He had a professoral aire to his demeanor which was apropos since that was his profession. He taught American literature at an Amsterdam university. He often would "lecture" me on the writings of Henry Roth as a great American writer that no one had knew. That certainly included me. The first time he brought up the subject, I said, "Don't you mean Philip Roth?" "No, no. Henry...but Philip is okay too...Have you read The Great American novel?---" But it was baseball that occupied most of our discussions. His journey to Amsterdam had been nearly as circuitous as my own. He had met a Dutch lady, when he was at Oxford College, in the UK, and followed her home. Her home being Holland, that is. That marriage was long over and he was now going through the trauma of a second divorce. Baseball was a more agreeable subject.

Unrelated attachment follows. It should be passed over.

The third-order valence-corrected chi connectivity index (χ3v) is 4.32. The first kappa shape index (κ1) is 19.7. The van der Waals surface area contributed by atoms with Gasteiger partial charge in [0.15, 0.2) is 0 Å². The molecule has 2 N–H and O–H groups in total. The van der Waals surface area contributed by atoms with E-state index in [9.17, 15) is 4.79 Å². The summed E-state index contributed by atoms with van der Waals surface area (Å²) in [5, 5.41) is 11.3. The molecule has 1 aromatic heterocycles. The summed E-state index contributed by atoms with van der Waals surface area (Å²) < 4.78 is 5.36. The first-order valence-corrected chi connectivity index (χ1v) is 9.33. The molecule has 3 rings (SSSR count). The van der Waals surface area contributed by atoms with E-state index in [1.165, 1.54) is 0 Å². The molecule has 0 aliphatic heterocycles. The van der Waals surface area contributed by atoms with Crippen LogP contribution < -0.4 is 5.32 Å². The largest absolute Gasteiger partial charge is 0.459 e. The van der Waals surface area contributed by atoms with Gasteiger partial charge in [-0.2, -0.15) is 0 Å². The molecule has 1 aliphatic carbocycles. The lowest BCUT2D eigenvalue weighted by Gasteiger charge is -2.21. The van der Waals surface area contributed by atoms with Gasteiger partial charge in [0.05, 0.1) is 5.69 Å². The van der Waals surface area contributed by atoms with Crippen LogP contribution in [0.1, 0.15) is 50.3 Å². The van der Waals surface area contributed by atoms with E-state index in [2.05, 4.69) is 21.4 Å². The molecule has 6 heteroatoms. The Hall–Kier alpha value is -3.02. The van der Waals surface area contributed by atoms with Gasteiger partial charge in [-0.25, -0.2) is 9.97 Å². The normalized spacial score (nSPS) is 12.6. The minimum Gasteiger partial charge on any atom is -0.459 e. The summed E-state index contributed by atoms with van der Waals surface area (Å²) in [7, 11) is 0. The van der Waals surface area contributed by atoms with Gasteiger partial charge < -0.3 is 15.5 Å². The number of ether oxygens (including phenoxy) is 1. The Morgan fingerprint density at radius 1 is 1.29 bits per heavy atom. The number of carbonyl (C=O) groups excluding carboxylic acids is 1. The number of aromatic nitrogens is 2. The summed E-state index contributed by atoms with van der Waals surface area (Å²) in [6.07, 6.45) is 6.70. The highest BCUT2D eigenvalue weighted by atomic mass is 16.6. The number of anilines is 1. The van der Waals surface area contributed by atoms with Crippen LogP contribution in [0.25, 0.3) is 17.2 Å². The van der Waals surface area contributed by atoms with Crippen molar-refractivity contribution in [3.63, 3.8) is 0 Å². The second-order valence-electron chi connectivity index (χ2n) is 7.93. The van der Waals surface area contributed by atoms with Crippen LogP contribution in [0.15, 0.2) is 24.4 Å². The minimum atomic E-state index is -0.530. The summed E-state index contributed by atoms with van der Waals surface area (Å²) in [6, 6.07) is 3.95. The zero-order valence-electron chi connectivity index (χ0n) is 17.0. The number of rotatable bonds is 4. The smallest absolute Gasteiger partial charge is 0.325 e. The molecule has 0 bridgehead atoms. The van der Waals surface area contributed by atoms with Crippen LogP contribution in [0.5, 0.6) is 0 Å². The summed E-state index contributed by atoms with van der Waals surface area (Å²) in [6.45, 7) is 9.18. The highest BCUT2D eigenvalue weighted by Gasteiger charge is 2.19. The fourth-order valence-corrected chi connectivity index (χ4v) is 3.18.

So, we talked about the present season. The Cubbies were so far faring better than the previous year. That year had been a disaster for both the Cubs and baseball and a pivot point in their history. The longtime owner William Wrigley---or the Wrigley company, don't know what the corporate structure was---had sold the team to a media power, The Tribune Company, for an incredible sum of $22.5 million. The '81 baseball season had been marred by a two month strike and the Cubs emerged, at the end, with a record of 38-65, for the shortened season, and in last place. There was one saving factor, they had first dibs in the baseball draft in which young promising players were selected in an order corresponding to what the major league teams had done the year before. The worse the record, the better the order for picking. The Cubs got first pick and had chosen Shawon Dunston, a shortstop. The scouts had made glowing reports on his potential. During the previous January, they had traded Ivan DeJesus, a journeyman infielder, to the Phillies, for Larry Bowa and a youngster, Ryne Sandberg, a third baseman. At the midpoint, of the long season, the Cubbies were in fifth place. Not good, but not a disaster either.